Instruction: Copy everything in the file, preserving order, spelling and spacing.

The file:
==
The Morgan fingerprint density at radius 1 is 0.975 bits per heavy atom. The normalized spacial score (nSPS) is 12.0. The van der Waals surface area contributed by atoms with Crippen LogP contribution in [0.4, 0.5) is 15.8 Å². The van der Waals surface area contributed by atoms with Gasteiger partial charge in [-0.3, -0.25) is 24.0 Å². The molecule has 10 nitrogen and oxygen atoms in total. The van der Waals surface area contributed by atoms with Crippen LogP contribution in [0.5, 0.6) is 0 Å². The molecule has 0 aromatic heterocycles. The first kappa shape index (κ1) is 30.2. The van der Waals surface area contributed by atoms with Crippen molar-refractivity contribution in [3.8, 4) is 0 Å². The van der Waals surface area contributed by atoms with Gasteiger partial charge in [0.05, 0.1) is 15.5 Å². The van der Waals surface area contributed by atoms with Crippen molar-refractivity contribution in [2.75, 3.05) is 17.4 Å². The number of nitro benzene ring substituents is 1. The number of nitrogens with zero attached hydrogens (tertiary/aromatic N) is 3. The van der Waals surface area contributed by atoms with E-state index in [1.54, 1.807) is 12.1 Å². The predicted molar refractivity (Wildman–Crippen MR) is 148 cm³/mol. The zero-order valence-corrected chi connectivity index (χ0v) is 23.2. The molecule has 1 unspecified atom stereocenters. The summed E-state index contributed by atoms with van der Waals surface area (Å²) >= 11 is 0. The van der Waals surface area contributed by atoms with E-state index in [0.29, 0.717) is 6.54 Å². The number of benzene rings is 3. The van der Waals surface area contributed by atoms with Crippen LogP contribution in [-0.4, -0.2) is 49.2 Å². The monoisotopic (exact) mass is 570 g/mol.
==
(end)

The Morgan fingerprint density at radius 1 is 0.975 bits per heavy atom. The normalized spacial score (nSPS) is 12.0. The van der Waals surface area contributed by atoms with Crippen LogP contribution in [0.4, 0.5) is 15.8 Å². The van der Waals surface area contributed by atoms with Gasteiger partial charge in [-0.3, -0.25) is 24.0 Å². The molecule has 10 nitrogen and oxygen atoms in total. The van der Waals surface area contributed by atoms with Crippen LogP contribution in [0.5, 0.6) is 0 Å². The molecule has 0 aromatic heterocycles. The first kappa shape index (κ1) is 30.2. The van der Waals surface area contributed by atoms with Crippen molar-refractivity contribution in [3.8, 4) is 0 Å². The van der Waals surface area contributed by atoms with Gasteiger partial charge in [0.05, 0.1) is 15.5 Å². The van der Waals surface area contributed by atoms with Crippen molar-refractivity contribution in [2.75, 3.05) is 17.4 Å². The number of nitro benzene ring substituents is 1. The number of nitrogens with zero attached hydrogens (tertiary/aromatic N) is 3. The van der Waals surface area contributed by atoms with E-state index in [1.54, 1.807) is 12.1 Å². The predicted molar refractivity (Wildman–Crippen MR) is 148 cm³/mol. The zero-order valence-corrected chi connectivity index (χ0v) is 23.2. The molecule has 1 unspecified atom stereocenters. The summed E-state index contributed by atoms with van der Waals surface area (Å²) >= 11 is 0. The van der Waals surface area contributed by atoms with E-state index in [0.29, 0.717) is 6.54 Å². The number of benzene rings is 3. The van der Waals surface area contributed by atoms with Crippen LogP contribution in [-0.4, -0.2) is 49.2 Å². The monoisotopic (exact) mass is 570 g/mol.